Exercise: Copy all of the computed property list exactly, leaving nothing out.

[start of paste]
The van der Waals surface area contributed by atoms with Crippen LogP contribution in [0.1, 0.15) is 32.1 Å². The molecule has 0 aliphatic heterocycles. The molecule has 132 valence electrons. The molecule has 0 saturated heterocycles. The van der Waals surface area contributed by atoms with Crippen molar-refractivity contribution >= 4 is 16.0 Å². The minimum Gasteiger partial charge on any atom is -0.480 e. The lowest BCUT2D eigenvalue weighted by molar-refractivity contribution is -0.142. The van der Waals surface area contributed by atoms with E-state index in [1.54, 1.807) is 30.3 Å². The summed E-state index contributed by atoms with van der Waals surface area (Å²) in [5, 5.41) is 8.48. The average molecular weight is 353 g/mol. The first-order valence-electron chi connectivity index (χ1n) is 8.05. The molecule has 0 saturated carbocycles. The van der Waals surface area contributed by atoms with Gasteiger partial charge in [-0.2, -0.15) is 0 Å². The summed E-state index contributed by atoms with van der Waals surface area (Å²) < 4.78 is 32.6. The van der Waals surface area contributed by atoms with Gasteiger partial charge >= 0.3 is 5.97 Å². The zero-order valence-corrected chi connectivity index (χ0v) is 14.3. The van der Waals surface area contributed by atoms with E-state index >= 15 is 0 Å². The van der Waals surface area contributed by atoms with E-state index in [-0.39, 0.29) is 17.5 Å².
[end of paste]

The van der Waals surface area contributed by atoms with Crippen LogP contribution in [0.1, 0.15) is 32.1 Å². The molecule has 0 aliphatic heterocycles. The molecule has 132 valence electrons. The molecule has 0 saturated heterocycles. The van der Waals surface area contributed by atoms with Crippen molar-refractivity contribution >= 4 is 16.0 Å². The minimum Gasteiger partial charge on any atom is -0.480 e. The lowest BCUT2D eigenvalue weighted by molar-refractivity contribution is -0.142. The van der Waals surface area contributed by atoms with E-state index in [1.54, 1.807) is 30.3 Å². The summed E-state index contributed by atoms with van der Waals surface area (Å²) in [5, 5.41) is 8.48. The average molecular weight is 353 g/mol. The first-order valence-electron chi connectivity index (χ1n) is 8.05. The molecule has 0 saturated carbocycles. The van der Waals surface area contributed by atoms with Gasteiger partial charge in [-0.2, -0.15) is 0 Å². The summed E-state index contributed by atoms with van der Waals surface area (Å²) < 4.78 is 32.6. The van der Waals surface area contributed by atoms with Gasteiger partial charge >= 0.3 is 5.97 Å². The zero-order valence-corrected chi connectivity index (χ0v) is 14.3. The van der Waals surface area contributed by atoms with E-state index >= 15 is 0 Å². The van der Waals surface area contributed by atoms with E-state index in [-0.39, 0.29) is 17.5 Å².